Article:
The up and coming MK title reports, via IGN, their Wiimote moves made MK more accessible to more people than complicated button combinations, yes casual gamers and "non-gamers", but likely non-fighters as well. A lot of the investment that started from October to present isn't going to show up another 6-12 months, but it will show. If the Wii delivers online in the meantime with a title like Metroid Prime, the hype will have been self-fulfilling. The Wii has more potential than the other two consoles, and is on the cusp of fulfilling it. Not at the other two console's expense, as I explained above, but by creating a new console market where once there was none.
They complain about game selection on the podcast--validly so, there aren't that many games present that are worth even the Wii price of 50$, some having already been slashed in price, but several big titles are coming and a lot more investment is to follow, 2008 promises to be a good year. Sadly, some 3rd parties, having been caught off guard, have taken to simply doing rough and dirty ports to make a quick buck, Ben calls it shovelware, claiming that's all the Wii has. Wii fans do have several good options, with more on the way, including, MK (a special port), Spidey 3 (also more than just a port) SSBB, MP, consideration from Namco for another Soul Calibur (rumor), and for gamers like me, who have sat out for several console generations, a whole library of GCN titles, N64, SNES as well as favorites from the NES. Plus, before it was shovelware ported to Wii, it was ported from something else, so it was crap from the PS360 library. All consoles have them, none of the 3 have only shovelware. The only way you imagine your competition in such a Strawman position is if you can spend 15 minutes 'worrying' about the Wii and be insecure enough to claim with hubris moments later "why should gamers worry about it?" Not all developers are making great use of the system, but some are. That's enough.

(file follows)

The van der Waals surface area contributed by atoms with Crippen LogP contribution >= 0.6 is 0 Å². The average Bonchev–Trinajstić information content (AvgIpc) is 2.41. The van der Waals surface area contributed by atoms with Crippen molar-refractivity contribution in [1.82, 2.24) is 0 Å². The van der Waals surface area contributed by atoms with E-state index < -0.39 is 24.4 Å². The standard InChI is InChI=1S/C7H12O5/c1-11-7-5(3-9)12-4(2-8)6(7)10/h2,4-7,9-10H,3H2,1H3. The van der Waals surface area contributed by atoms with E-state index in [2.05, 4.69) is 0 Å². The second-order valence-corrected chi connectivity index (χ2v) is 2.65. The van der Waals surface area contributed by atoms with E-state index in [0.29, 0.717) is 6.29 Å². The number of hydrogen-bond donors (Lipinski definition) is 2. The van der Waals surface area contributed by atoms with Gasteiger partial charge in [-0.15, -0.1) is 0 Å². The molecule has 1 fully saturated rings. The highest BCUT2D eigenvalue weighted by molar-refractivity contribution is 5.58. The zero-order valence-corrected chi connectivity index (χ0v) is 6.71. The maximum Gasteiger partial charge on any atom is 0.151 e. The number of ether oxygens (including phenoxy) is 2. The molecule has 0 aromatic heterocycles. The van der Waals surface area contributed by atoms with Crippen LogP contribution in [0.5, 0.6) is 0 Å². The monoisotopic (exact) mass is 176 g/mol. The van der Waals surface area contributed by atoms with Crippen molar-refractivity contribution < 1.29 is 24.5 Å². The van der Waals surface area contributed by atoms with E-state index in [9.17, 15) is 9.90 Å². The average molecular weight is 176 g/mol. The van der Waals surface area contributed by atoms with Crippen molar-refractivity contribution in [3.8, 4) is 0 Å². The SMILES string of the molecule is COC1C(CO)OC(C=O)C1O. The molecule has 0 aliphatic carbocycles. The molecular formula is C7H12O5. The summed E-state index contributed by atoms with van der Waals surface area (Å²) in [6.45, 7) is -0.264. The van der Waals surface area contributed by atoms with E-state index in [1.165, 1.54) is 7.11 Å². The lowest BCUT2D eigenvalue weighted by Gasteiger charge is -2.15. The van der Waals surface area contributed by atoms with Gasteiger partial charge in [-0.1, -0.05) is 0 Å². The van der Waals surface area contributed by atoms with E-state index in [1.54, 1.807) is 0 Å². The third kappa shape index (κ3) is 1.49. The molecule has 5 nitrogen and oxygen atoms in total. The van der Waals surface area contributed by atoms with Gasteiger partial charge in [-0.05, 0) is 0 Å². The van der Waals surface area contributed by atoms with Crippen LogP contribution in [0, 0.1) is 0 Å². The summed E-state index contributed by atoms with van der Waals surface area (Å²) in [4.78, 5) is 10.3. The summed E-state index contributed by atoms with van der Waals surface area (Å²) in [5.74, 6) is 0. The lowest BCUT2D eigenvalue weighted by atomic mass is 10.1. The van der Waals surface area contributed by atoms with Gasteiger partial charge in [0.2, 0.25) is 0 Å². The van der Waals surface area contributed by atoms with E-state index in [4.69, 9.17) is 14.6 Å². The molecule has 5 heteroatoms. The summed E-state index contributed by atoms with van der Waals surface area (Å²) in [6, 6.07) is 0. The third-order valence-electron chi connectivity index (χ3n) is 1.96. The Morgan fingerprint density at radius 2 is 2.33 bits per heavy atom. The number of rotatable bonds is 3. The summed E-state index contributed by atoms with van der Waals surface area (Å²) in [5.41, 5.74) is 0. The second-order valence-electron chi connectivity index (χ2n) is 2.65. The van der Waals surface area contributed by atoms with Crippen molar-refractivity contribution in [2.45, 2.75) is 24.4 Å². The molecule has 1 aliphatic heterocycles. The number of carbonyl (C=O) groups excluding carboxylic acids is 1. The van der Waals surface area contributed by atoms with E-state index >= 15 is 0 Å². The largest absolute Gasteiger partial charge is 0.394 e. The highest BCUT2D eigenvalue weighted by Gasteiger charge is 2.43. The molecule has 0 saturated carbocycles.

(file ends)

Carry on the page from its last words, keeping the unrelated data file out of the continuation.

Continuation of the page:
Why the Ben Heck isn't ahead of the curveFor all the hype, there's plenty of negativity. I didn't hear any complaints from him that I haven't heard from other PS360 fanboys.
Why the Wii needs online if it's going to have gamers over the age of 24This was his best point of the podcast. In school, and even in college, getting your friends together for gaming was easy enough. But once you're done and everyone moves in different directions, has different jobs, and schedules are assorted, you need more multi-player options. If Soul Calibur, my favorite arcade fighting game, and the only one I ever really liked, does come to the Wii, I'm going to need to recruit competitors from outside my area because i don't have that many people I can play it with. The same is true of MP.
Everyone's becoming accustomed to the joys of on-demand entertainment--TV on demand with on demand cable channels, Tivo and even networks streaming their own content, on demand music with iPods replacing portable radios, on demand movies beind downloaded straight from Amazon to your home, because we're too busy to even stop by blockbuster, and even on demand game competition. If I wake up at 3am and can't fall asleep, there's going to be some people online in a different timezone, or in the same situation out of millions of gamers. But if I call my buddies for a Halo tourney at 3am on a weekday, I'm gonna get capped.
If Nintendo doesn't do well with online soon, the hype will become a problem. For now, Nintendo is in a honeymoon stage with the gaming press (part of what Ben is reacting to). They didn't expect anything from the Wii prior to E3, it was destined for last-place. After E3, they received it warmly, but even now, new higher standards are being set in place that Nintendo will have to meet in order to stay in the press' good graces, and that goal-post will move with every success. Online ability will need to be followed up with better means for finding other players of equal ability (so you don't waste your time), which means rankings and leaderboards will be important. Better yet, grouped leaderboards, so that communities like Wiichat.com and even just groups of friends can set up their own scoreboards and their own competitions, will increase how satisfying the online experience will be. Accessories like those expected from Logitech (per Wiifanboy, possibly wireless keyboard), will be needed to make interacting/grouping easier thru the Wii.
Once they've pushed past 10 million consoles and have a larger library, they won't need a press honeymoon. But for right now, the hype is helping to drive 3rd party dev and console sales, it's helping keep the Wii in an unexpected lead over its competitors, and the longer its there, the better its long term viability is.